General presentation

General purpose wireless devices as smartphones already have to carry more and more data while keeping their autonomy as long as possible, but the next challenge they will face is the ubiquity of users. This ability to be connected everywhere in a continuous and transparent way, keeping the same quality of services whatever the environment, implies that devices can deal with different wireless standards, furthermore choosing for each of them the most energy efficient configuration. In this connected world, even the smallest sensors will be able to send their data over what is called Internet of Things (IoT), such that every user in the world could reach it. The problem that designers will face is then the autonomy of such sensors, since radio is very energy consuming, and obviously, the more sensors we place, the less we want to change batteries.
In such a context, the GRANIT team purpose is to design algorithms and architectures able to adapt to environment parameters, such as propagation channel characteristics, wireless traffic conditions or network topology while respecting applications requirements in terms of data rate, reliability, latency, and most of all, life time of involved systems, etc. The GRANIT members have a strong experience on wireless sensor network (WSN) protocols (MAC and PHY layers) and hardware architectures, and developed several WSN platforms and demonstrators for various areas monitoring applications or dedicated to human body.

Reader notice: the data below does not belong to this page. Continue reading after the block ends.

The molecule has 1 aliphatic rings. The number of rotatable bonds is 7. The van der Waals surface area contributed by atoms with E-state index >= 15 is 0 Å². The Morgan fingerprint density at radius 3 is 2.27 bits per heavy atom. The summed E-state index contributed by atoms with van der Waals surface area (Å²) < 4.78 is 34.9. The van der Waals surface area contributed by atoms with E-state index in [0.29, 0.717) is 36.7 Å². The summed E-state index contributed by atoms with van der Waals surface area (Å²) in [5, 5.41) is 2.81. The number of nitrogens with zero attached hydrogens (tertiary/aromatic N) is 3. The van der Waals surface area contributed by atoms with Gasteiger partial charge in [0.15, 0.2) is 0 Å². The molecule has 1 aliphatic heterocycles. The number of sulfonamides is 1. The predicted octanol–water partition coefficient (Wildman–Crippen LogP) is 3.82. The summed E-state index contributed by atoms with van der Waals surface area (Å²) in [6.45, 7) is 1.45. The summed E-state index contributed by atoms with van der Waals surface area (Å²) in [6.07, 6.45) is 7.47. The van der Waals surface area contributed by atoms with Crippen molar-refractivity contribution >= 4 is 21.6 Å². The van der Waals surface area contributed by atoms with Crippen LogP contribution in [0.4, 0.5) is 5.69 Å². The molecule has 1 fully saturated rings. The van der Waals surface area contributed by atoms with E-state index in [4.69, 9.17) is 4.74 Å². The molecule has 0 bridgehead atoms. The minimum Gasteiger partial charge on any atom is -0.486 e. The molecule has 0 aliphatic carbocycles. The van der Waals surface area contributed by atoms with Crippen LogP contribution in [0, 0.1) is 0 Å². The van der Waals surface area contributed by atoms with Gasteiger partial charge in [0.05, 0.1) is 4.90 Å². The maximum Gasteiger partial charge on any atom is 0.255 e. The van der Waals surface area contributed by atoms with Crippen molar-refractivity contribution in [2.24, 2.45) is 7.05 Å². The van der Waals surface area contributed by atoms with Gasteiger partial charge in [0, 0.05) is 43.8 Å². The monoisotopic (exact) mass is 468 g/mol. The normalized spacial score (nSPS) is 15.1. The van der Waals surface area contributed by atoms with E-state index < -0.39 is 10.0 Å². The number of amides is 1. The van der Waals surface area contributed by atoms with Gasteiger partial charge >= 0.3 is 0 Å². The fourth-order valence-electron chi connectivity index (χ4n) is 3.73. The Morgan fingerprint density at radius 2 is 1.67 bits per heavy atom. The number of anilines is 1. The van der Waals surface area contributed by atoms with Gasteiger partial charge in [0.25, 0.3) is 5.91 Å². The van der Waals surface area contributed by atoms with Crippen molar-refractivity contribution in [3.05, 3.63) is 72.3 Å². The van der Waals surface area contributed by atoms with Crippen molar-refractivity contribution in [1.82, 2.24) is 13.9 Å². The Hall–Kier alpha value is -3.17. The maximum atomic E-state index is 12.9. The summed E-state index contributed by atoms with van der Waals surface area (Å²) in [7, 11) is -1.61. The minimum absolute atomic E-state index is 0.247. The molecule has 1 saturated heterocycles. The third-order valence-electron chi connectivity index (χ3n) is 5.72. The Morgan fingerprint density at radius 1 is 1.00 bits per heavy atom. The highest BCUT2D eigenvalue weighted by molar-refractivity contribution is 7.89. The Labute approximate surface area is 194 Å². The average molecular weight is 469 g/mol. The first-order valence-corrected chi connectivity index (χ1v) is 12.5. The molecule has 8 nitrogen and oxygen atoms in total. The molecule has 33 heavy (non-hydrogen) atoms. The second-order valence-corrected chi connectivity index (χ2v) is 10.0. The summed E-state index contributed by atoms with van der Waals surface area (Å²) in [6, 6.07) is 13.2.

As energy can now be scavenged from the direct environment of sensor nodes (light, heat, vibrations, etc.), a harvesting board can be added to WSN platforms. One of the objectives of the GRANIT team is then to design power management strategies, coupled to above-mentioned adaptive algorithms in order to reach real energy autonomy of the sensor nodes. Cooperation between nodes, either through distributed computing to find the best radio / computation trade-off or through the choice of the best cooperative relaying schemes, represents also a key challenge for the design of energy-efficient wireless systems. The GRANIT team will continue to investigate this very promising field at both physical and medium access layers.
Last but not least, the aim of GRANIT team is also to efficiently implement these algorithms to different targets, from low power microcontrollers and/or low power FPGAs for WSN solutions to powerful system-on-chip and multi-core systems for more computing-intensive applications. To answer the demand of agile devices, software defined radio solutions (SDR) will especially be considered, not only for high data-rate mobile standards such as 5G, but also for wireless sensor networks, enabling testbeds for low power adaptive and/or cooperative solutions. In addition to analytical derivations and simulations, the GRANIT team indeed clearly aims at using platforms to evaluate our research performance, but also to reach what could be called a platform-based design, meaning that the constraints of the envisaged platforms are taken into account very soon in the design process.

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